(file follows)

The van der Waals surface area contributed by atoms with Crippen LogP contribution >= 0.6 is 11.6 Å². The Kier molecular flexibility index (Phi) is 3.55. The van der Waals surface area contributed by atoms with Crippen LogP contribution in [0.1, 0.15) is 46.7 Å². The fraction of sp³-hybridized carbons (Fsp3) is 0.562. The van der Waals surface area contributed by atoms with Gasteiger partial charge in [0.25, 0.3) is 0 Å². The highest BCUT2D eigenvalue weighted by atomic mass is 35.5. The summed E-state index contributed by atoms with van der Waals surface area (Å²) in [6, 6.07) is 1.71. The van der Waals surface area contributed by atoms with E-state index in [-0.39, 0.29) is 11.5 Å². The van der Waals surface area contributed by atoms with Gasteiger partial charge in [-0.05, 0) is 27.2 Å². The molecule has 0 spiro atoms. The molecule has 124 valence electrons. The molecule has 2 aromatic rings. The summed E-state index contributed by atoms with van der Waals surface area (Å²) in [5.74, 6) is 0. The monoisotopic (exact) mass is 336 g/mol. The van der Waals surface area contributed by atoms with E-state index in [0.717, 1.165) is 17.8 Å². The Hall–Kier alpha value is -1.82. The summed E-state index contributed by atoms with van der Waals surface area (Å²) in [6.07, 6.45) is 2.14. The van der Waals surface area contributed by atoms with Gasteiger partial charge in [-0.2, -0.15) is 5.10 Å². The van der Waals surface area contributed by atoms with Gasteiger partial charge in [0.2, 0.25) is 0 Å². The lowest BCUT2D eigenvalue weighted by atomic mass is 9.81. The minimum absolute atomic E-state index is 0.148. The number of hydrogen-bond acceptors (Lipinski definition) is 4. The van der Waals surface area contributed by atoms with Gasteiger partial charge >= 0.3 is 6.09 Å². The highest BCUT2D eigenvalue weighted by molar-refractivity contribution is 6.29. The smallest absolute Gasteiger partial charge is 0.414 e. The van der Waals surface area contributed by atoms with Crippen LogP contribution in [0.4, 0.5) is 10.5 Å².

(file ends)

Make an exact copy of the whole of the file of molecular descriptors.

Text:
The van der Waals surface area contributed by atoms with Crippen LogP contribution >= 0.6 is 11.6 Å². The Kier molecular flexibility index (Phi) is 3.55. The van der Waals surface area contributed by atoms with Crippen LogP contribution in [0.1, 0.15) is 46.7 Å². The fraction of sp³-hybridized carbons (Fsp3) is 0.562. The van der Waals surface area contributed by atoms with Gasteiger partial charge in [0.25, 0.3) is 0 Å². The highest BCUT2D eigenvalue weighted by atomic mass is 35.5. The summed E-state index contributed by atoms with van der Waals surface area (Å²) in [6, 6.07) is 1.71. The van der Waals surface area contributed by atoms with E-state index in [-0.39, 0.29) is 11.5 Å². The van der Waals surface area contributed by atoms with Gasteiger partial charge in [-0.05, 0) is 27.2 Å². The molecule has 0 spiro atoms. The molecule has 124 valence electrons. The molecule has 2 aromatic rings. The summed E-state index contributed by atoms with van der Waals surface area (Å²) in [5.74, 6) is 0. The monoisotopic (exact) mass is 336 g/mol. The van der Waals surface area contributed by atoms with E-state index in [0.717, 1.165) is 17.8 Å². The Hall–Kier alpha value is -1.82. The summed E-state index contributed by atoms with van der Waals surface area (Å²) in [6.07, 6.45) is 2.14. The van der Waals surface area contributed by atoms with Gasteiger partial charge in [-0.2, -0.15) is 5.10 Å². The van der Waals surface area contributed by atoms with Gasteiger partial charge in [0.2, 0.25) is 0 Å². The lowest BCUT2D eigenvalue weighted by atomic mass is 9.81. The minimum absolute atomic E-state index is 0.148. The number of hydrogen-bond acceptors (Lipinski definition) is 4. The van der Waals surface area contributed by atoms with Gasteiger partial charge >= 0.3 is 6.09 Å². The highest BCUT2D eigenvalue weighted by molar-refractivity contribution is 6.29. The smallest absolute Gasteiger partial charge is 0.414 e. The van der Waals surface area contributed by atoms with Crippen LogP contribution in [0.4, 0.5) is 10.5 Å².